As I’ve I said before, I enjoy tropes turned on their heads. I’m all for people writing the stories they want to read instead of just complaining. Both Lot Lands Trilogy by Jonathan French and Orcs by Stan Nicholls address this by making orcs the protagonists. They’re not the only fantasy authors to do this.
Orcs follows a warband caught between two factions who need to gain the upper hand to survive. The Lot Lands casts orcs and half-orcs as grueling soldiers who are trying to get to the bottom of the mystery of their homeland, dealing with conspiracies and dark magic along the way.
Fifth Season by N.K. Jemisin
This is hands down one of my favorite dark fantasy novels. And I cringe to think that I almost DNF’d this book at the first POV shift! I had recently read a bunch of ensemble cast books that had not done multi-POV well, and I almost didn’t keep reading. But I’m so glad I did.
The cultures and races she creates feel fresh and inspired, and yet all-to-human in their oppression of one another for very believable reasons.
No spoilers. The scale and creativity of what she accomplished is breathtaking. I will always be in awe of the skill it took to pull that off. I bought the sequels, but I haven’t had the time to get to them yet. I’m really looking forward to the rest!
Children of Blood and Bone by Tomi Adeyemi
This amazing African-inspired YA novel is much darker than I expected when I began listening to the audio book. I was pleased to find that Tomi did not shy away from the grimdark in the slightest.
While I was a expecting magic and a typical coming-of-age plot that is obligatory in YA, I was not expecting a beautiful blend of rebellion, war, and torture. Adult fantasy writers can learn a lot from Tomi.
And the narrator! Bahni Turpin is so fabulous. Her characterizations and voice acting are wonderful. I would listen to her read me the phonebook. (Do kids these days still have phonebooks?)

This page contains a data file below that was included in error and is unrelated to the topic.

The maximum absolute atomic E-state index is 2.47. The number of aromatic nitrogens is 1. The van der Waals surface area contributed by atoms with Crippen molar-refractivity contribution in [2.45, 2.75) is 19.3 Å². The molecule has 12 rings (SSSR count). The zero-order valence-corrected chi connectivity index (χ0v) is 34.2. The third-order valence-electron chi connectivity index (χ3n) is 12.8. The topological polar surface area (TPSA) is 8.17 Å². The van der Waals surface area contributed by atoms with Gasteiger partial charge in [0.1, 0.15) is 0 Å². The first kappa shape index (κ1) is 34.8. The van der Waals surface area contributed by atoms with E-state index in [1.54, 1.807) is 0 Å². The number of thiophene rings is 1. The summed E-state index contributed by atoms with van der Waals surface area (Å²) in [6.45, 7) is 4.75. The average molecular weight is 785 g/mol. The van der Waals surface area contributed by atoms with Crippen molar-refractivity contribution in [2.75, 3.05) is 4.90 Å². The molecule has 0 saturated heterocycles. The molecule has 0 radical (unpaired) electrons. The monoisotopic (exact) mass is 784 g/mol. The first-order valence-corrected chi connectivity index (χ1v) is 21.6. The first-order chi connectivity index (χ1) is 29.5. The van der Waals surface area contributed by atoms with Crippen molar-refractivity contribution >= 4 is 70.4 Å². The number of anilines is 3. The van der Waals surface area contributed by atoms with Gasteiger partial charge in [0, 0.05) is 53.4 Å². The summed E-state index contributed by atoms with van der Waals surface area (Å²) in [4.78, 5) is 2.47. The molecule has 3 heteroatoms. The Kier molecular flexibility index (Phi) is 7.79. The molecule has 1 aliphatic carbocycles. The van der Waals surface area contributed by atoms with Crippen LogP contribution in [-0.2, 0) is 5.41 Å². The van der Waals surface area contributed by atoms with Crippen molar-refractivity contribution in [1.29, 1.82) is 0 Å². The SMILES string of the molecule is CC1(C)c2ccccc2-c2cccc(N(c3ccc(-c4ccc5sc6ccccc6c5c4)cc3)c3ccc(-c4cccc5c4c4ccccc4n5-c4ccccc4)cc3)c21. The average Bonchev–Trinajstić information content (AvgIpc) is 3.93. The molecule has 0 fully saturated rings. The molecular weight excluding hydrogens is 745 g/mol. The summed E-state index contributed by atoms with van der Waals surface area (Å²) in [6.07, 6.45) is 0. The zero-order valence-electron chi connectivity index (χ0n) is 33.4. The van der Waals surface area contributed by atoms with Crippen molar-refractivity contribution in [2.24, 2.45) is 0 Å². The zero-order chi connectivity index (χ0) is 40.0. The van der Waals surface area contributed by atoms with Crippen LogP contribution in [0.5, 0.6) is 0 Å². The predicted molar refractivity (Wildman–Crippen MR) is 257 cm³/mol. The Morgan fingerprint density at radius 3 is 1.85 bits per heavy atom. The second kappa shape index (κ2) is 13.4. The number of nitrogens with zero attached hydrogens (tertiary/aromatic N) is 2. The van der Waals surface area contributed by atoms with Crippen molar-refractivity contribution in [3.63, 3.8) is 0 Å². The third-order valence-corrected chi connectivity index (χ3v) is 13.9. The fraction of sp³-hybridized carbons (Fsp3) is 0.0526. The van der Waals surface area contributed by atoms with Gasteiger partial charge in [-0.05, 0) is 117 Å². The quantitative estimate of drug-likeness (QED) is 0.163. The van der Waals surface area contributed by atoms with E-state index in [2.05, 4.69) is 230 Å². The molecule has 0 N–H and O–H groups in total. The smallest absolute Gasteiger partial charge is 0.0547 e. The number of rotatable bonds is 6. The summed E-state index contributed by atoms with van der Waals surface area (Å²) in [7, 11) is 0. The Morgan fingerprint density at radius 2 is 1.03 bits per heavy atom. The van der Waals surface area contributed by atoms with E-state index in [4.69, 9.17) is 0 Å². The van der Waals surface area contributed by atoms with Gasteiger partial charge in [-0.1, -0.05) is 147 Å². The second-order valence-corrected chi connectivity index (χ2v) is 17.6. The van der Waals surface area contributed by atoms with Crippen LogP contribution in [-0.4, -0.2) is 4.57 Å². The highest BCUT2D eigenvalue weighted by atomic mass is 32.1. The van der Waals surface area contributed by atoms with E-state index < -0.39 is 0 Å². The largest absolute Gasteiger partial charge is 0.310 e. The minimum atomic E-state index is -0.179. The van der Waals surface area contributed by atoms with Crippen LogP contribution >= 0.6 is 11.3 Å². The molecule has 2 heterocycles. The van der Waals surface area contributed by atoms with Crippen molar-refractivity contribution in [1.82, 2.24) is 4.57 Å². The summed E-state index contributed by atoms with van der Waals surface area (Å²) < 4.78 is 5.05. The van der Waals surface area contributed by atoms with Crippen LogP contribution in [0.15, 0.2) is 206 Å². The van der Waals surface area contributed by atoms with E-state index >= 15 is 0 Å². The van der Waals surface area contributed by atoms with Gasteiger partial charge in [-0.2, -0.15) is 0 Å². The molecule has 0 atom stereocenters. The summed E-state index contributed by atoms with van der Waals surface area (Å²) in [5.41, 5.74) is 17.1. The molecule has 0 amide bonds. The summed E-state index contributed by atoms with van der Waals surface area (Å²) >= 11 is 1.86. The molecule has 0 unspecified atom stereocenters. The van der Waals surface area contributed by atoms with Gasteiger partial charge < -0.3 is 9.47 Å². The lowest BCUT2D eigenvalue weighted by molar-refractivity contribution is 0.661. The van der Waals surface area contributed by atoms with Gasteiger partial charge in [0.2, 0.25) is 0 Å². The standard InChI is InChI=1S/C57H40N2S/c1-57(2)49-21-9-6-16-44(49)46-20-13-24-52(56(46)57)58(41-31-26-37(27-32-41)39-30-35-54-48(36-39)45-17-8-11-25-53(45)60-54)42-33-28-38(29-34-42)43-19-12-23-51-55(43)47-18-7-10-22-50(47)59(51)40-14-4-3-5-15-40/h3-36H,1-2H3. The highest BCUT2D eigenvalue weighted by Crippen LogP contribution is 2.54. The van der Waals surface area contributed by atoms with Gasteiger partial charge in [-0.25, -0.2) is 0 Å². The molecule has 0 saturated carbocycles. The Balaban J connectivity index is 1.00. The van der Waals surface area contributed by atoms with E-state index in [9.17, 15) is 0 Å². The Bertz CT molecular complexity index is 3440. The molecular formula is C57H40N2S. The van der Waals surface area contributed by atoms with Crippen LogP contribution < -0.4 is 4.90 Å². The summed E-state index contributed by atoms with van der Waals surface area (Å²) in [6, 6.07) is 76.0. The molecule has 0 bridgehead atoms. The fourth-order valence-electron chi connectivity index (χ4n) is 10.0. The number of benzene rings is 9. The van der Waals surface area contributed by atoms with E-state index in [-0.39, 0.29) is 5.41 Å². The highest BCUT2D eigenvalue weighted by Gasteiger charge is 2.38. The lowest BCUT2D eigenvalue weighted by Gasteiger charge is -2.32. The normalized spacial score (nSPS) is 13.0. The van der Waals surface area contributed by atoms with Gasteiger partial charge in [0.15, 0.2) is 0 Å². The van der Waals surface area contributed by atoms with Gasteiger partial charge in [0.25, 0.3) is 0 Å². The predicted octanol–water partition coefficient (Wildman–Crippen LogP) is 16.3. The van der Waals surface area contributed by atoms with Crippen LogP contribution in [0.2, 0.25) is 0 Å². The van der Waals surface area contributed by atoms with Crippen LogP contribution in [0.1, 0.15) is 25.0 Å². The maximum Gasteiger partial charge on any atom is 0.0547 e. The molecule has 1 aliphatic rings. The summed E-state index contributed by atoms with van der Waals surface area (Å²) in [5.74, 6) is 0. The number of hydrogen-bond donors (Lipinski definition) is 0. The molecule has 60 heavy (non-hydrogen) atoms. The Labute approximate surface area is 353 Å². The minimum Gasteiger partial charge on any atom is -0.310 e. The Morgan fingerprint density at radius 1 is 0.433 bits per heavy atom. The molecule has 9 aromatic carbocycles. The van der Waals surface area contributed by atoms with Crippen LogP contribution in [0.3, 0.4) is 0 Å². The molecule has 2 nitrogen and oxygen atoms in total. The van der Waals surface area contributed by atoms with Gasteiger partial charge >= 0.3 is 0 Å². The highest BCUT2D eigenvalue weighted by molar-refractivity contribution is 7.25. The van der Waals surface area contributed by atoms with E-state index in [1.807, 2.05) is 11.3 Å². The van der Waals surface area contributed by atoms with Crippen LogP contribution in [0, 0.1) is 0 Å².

Black Leopard, Red Wolf by Marlon James
I came across this series by Jamaican author Marlon James, whose main bread and butter is historical fiction. However, from the first line, “The child is dead. There is nothing left to know,” you’re hooked.
The story follows Tracker, a hunter with a super-sniffer who hunts alone. He’s renown far and wide for his hunting skill. He breaks his rule of working alone to join a fellowship of other hunters to track down a boy for a slaver.
If you’re into postmodern works of literature, non-linear storytelling, themes of Machiavellianism, and an unreliable narrator, this one’s for you.
The Nsibidi Script Series by Nnedi Okorafor
This series is a stretch, but these books have one thing going for them in the grimdark fantasy category: a terrifying villain and unbeatable odds. A great page-turner for me is always when the antagonists are ready to run a marathon and the heroes haven’t even put on their shoes yet.
This book follows Sunny, a Nigerian teenager who doesn’t feel like she belongs anywhere. Partly due to her albinism, she feels different from her peers. Then, she discovers she has magic powers and she’s off to magic school. Although she’s barely into her studies, she’s asked to track down a dangerous criminal. If you like Harry Potter and are looking for a similar page-turner, or want to read lighter fare for once, this is one to check out.
Acacia by David Anthony Durham
This book got high praise from George R.R. Martin himself. Durham weaves a rich landscape and an intricate world set in an African-inspired world. Leodan Akaran has inherited a land full of riches and prosperity, only his world is built on a foundation of trafficking, suffering, and other injustices. However, when invaders from the frozen North come calling, it will be up to Akaran’s children to restore the world based on better values.
Raven Queen, Arise by Dave Reed
As I said at the beginning, one of the conceits of my fantasy world is race and gender are omnipresent, but they are never the crutch an oppressor uses to choose their victims. My titular, olive-skinned heroine hails from a cultural fusion of Rome, Greece, and the Scottish Highlands. The three gods of death, magic, and crime are black and all three from distinctive cultures of their own. The god of creation is nonbinary and multi gendered, father to some of the gods and mother to others. And the variations go on…
If that sounds like a fascinating world to explore, give it a read or a listen.